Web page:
I don’t own any round cake tins – the kind that are used for Victoria sponges and the like. Neither do I understand how to make those things rise perfectly or what to put in the middle. Any past attempt I made at icing seemed to have gravitational pull- no sooner did I have the perfect white topping than it swiftly left the cake and dribbled down to the cake plate, taking the glace cherries/walnut halves with it. I am sure there are ways to solve these problems – but I just don’t care enough to learn them. I am definitely a ‘TB’ ( a Trivial Baker as opposed to Obsessive or Perfectionist) In fact I don’t understand how people produce baking that looks identical time after time – I like the odd wobble, the lobsided and the endearing quality of the tilted and unsymmetrical. So, after a few tries many years ago I decided this kind of perfection baking was not for me. I still admire the wondrous rows of powdery tops, delicate icing and even tiny yet perfect rossettes of piping which adorn my fellow bakers’ offerings.
Then I discovered the term ‘tray bake’ – from brownies to blondies, choc chip squares, coconut and lemon or even orange slices , plus oats and dates and a myriad of other lovelies. “These are a few of my favourite things’ as Julie Andrews once sang. They need little decorating – my abilities there lie in the range of ‘pass the distemper bucket’ It is so simple – you find a tin roughly the right size ( ‘tray bakes’ have a slightly haphazard nature which appeals to me) – you mix the butter and sugar together until it is creamy ( or something a bit like creamy) – them you slowly whisk in flour and eggs and finally tip in anything else and let it all go whizzing round in the mixer . Don’t overdo the later as you may knock out too much air and create a rather heavy product – just till it is all blended! Once baked – and cooled, slice it up and eat! In the fine tradition of finger food there is of course no need for ceremony, no cake forks and fancy doilies for tray-bake eaters!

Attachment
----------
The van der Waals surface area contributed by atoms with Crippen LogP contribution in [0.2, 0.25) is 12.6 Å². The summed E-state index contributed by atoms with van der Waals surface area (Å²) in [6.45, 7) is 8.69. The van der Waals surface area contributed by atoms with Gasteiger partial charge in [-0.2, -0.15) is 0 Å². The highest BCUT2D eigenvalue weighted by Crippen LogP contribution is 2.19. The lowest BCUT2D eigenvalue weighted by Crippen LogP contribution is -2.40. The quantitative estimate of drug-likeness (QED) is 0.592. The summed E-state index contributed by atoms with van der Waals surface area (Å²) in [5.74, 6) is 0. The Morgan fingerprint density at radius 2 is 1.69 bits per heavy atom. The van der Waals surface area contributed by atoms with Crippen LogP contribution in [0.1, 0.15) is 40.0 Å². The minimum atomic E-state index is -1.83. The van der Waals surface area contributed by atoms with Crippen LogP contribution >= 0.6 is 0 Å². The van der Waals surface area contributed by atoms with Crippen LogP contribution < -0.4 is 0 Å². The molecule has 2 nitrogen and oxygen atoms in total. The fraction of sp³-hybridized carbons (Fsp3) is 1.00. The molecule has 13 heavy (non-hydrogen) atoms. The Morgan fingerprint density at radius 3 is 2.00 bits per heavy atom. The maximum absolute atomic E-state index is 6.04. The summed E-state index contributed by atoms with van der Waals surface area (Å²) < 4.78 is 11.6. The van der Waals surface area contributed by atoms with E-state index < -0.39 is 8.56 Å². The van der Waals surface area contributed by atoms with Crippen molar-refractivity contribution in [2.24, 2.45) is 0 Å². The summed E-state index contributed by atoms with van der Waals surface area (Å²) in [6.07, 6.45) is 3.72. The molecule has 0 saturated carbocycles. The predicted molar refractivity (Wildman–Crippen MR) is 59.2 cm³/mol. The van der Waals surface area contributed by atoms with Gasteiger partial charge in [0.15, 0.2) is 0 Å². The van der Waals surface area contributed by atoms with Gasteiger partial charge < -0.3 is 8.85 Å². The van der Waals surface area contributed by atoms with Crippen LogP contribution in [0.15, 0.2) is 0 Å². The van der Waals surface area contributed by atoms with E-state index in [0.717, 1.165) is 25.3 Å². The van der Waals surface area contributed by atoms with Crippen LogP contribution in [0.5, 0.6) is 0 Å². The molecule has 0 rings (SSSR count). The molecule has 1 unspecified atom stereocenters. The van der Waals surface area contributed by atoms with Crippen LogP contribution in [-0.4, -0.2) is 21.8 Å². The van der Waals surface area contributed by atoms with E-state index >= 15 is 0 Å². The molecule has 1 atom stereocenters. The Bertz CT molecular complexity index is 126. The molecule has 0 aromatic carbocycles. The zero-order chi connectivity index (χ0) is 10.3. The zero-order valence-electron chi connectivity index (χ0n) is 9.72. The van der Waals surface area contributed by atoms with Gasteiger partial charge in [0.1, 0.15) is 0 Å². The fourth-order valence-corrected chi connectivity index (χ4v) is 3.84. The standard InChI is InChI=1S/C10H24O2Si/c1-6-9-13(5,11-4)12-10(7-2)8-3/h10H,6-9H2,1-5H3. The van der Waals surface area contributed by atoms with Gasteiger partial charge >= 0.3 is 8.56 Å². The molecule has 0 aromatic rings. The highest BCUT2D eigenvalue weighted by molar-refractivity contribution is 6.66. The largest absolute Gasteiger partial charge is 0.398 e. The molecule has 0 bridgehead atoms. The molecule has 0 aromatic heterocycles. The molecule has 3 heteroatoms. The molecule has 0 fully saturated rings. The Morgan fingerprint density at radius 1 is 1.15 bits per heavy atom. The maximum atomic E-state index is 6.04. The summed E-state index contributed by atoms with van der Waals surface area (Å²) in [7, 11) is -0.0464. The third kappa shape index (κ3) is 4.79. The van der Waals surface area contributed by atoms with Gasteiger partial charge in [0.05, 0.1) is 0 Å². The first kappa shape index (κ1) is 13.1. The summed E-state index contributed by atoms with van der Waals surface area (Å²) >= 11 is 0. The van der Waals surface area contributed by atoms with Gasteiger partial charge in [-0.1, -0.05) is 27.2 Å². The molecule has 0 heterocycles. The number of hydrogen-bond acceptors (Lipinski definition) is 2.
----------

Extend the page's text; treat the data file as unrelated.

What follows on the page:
Here is my absolutely – well usually – fail-safe recipe for Almond Slices
175g/6oz plain flour
125g/4oz cold unsalted butter
25g/1oz cater sugar
1 egg yolk
about 1 tbsp cold water
115g/4oz unsalted butter
115g/4oz caster sugar
115g/40z ground almonds
3 eggs, beaten
1/2 tsp almond essence
4 tbsp raspberry jam ( you could use other jam,/jelly but this is traditional)
2 tbsp flaked almonds
First make the pastry. Sift the flour into a bowl and rub in the cold butter until you have a fine breadcrumb texture. Stir in the caster sugar. Mix the egg yolk with the water this liquid to the bowl. It will make a dough quite quickly – avoid handling it too long. Chill it for a while before attempting to roll it out as it will be too soft to handle immediately.
Preheat the oven to 200c /400f/gas mark 6.
Roll out dough an a floured surface and use to line a 9″ square tin. (I use a sheet of non-stick parchment cut to fit along the length of the tin – with a 2″ extension at each end to facilitate lifting when the almond slices are cool enough to handle) I also make a 1/2 inch ridge all round and press a fork into it to make a surround. This will hold in the filling and make it easier to cut into slices. Chill for 10 minutes before putting into the hot oven for ten minutes. Remove as soon as this is over and just check the shape in case any of the sides have slipped down – at this stage it is easy to put them back again.
In the meantime, cream together the caster sugar and butter until it is light and as fluffy as you can get. ( They always say ‘fluffy’ – but I don’t often see it – where does this phrase come from?) Then beat in the ground almonds, almond essence and beaten eggs. Make sure the mix is well beaten or you will get strange bubbles when you cook the mix.
Spread the jam over the base of the pastry case – then top with the almond mixture, spreading evenly. Sprinkle the almond slices over the top of the mixture.
Bake in the pre-heated oven (200c) for ten minutes and then reduce to 180c/350f/gas mark 4 and bake for 25-30 minutes or until the filling begins to to brown and is firm to the touch. Once it is cool, cut into slices and just eat …..